You’re welcome, I’m looking forward to the next blog. I see why you’d put the baseball bat later: at first I thought it was rather redundant to teach stick and baseball bat as separate weapons (or knife and bottle for that matter: if you can defend one you can pretty much defend the other) but now I see it’s probably easier for students in terms of pressure so there definitely is something to it. What do you think about the chair idea? As far as weapons are concerned they’re about as easy as they come since a chair or barstool is large and cumbersome but it’s also true that what you don’t train against will probably get you. Realistically speaking for most people what they’ll likely face, if weapons are involved, are bottles and chairs and the like and not usually knives (let alone double edged combat knives) or rattan sticks, let alone handguns (at least not western Europe). Baseball bats are a remote possibility (perhaps more so in North America since I understand baseball is quite popular there) but they’re more of a criminal’s and gangbanger’s weapon than something used in heated debate or domestic disturbance and as an honest citizen minding your own business you’re not likely to face someone swinging one at you. I don’t know how you’d deal with it but if I had the room I’d let him miss on his first strike and rush in before he has time to load up for the second. That is one of the reasons why I consider a common stick the more dangerous weapon: stick strikes are much quicker, it can be used to fake quite easily (something that’s virtually impossible with a bat due to the weight imbalance) and it can change direction fairly quickly (abenico or fan techniques: not as quick as a knife obviously but quick enough to deceive and get around a guard). In effect (i.e getting hit) sticks and bats are about as dangerous: while it’s true the bat will pack more of a whallop with one blow a stick strike aimed at the right place can be just as fatal and for the time it takes to swing once with a bat you can hit someone 5 to 6 times with a stick (at minimum), dealing cumulative damage. In any case and with any weapon you either avoid or you rush in and commit yourself fully (especially against fully committed strikes which are what we train against since defense against trained knife or stick fighters is a) very difficult and b) more suited to escrima training): hesitating is usually fatal and once you’ve taken the first blow it’s usually game over since he’ll just follow up with more attacks and your defensive capabilities (as well as your mental balance) will be severly compromised.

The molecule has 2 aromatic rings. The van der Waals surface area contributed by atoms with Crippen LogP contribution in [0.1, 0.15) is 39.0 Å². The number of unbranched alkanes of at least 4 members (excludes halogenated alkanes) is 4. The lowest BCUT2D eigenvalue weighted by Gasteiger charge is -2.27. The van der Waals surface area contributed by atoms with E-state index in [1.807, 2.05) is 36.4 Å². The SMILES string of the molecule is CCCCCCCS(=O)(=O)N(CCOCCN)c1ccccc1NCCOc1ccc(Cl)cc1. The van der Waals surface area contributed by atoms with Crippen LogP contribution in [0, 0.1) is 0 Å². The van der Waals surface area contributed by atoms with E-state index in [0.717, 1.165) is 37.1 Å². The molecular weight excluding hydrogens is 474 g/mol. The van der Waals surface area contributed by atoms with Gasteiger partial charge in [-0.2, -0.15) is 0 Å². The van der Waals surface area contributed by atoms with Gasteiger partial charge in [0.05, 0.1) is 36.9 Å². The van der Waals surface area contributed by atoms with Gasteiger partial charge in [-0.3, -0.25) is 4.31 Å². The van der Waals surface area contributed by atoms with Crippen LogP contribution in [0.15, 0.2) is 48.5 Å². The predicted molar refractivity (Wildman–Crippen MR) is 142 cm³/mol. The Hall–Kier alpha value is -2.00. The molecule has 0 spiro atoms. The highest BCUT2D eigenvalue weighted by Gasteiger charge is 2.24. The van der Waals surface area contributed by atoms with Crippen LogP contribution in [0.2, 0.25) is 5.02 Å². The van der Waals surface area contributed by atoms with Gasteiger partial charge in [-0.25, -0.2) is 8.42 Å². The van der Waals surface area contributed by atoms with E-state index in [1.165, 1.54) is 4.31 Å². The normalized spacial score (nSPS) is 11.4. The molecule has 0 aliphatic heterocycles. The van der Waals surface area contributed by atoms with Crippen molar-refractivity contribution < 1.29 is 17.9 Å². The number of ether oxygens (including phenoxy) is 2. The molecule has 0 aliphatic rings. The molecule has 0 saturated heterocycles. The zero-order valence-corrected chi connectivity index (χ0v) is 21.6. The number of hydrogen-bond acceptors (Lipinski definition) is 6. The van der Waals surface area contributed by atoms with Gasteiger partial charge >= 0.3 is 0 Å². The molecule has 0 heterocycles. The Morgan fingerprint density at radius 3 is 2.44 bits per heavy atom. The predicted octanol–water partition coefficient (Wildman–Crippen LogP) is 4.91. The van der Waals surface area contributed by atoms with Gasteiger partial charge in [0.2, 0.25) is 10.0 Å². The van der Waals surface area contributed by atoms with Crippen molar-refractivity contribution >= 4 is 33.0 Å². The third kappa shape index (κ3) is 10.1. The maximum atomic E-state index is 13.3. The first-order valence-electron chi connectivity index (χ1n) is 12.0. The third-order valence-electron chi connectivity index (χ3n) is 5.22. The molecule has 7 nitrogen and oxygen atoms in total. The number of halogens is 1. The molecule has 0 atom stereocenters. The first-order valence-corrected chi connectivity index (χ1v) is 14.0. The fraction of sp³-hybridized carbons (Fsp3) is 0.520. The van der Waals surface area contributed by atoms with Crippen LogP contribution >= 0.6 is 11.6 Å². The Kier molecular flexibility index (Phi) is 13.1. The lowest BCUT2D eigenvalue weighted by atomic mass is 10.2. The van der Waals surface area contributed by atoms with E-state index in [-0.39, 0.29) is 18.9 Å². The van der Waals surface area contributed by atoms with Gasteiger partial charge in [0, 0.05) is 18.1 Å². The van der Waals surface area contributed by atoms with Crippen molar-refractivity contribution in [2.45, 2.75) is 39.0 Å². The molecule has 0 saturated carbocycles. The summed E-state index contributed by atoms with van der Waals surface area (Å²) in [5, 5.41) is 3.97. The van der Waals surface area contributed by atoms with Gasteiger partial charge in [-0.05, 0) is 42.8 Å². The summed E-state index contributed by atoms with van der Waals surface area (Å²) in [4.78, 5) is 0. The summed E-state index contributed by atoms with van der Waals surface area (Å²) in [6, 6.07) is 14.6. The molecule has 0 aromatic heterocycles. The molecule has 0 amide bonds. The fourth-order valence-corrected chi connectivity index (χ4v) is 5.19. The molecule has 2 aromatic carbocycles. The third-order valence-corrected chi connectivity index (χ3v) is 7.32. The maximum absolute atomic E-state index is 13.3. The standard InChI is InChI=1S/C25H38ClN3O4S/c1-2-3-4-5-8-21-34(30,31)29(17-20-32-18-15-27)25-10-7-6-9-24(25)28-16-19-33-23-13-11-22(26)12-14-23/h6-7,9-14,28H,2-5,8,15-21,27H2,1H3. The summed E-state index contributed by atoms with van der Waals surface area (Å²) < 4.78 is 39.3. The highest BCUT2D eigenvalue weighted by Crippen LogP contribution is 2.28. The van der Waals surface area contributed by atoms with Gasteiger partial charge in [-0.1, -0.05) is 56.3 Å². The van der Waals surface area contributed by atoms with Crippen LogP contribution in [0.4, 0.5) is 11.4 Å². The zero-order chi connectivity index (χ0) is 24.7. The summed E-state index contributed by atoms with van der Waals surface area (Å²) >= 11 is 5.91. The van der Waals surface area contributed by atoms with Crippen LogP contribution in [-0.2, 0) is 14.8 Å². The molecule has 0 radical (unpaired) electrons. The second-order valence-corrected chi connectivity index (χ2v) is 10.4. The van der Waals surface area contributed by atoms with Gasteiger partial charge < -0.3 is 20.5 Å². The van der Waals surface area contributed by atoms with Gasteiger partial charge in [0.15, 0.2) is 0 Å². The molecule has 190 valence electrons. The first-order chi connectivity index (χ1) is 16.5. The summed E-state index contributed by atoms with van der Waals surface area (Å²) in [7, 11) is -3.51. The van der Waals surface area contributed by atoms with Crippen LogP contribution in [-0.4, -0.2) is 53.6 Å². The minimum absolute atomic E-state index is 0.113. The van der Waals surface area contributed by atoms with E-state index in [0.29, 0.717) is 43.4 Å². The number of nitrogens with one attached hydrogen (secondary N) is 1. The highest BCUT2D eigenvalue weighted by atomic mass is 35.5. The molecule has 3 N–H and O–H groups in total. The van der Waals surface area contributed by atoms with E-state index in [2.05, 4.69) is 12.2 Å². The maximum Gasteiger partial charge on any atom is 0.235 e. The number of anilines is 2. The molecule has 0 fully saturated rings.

If I have to teach weapon defenses I think I’ll take your approach to the subject: first bottles, then chairs, then sticks, then bats, knives and guns. The end goal is to make students proficient in these techniques and whatever serves that goal is fine by me. For all practical purposes certain weapons maybe the same (we start knife defense training quite early in our dojo and we don’t practice defense against bottles) but if it helps people psychology wise to split them up and it accelerates their learning curve than it’s a good idea and I’ll try it.

Thanks for the exchange of thought,


Lori O'Connell said...

I like the idea of the chairs. It's an interesting thought. I'll have to consider it further. Thanks Zara!

Journeyman said...

I can't tell you the amount of pain and fun we've had training with improvised weapons. Some items we've used are canes (one of my favorites), the yawara, of course, pens, flashlights, sticks, leather jackets, lengths of rope and binders to name a few.

I've enjoyed reading the comments. My opinion on weapons is that there must be the commonality of technique. They are an extension of what you already know, to be used to make a technique easier and/or more effective.

From my own experience in Kali and Escrima, weapons techniques were taught first, open hand later, an opposite of many Japanese arts. The point? The techniques were the same and worked armed or unarmed.

I remember once learning some random weapons techniques that were significantly different from my normal training. When the stress was on in training and attacks were coming my way, I actually dropped my weapon because it felt 'in the way' and reverted to my unarmed techniques. Now I use weapons as an extension of myself. They become part of me as opposed to a foreign object.

There are more and more people with weapons these days. Training with improvised weapons should be part of every martial artist's training.

Great post.

Lori O'Connell said...

Journeyman, I feel the same way. The techniques should have commonality. Of course, each weapon lends itself to minor variations in use, but ultimately they should all come from a fairly similar base wherever possible.

Thanks for your comments! :)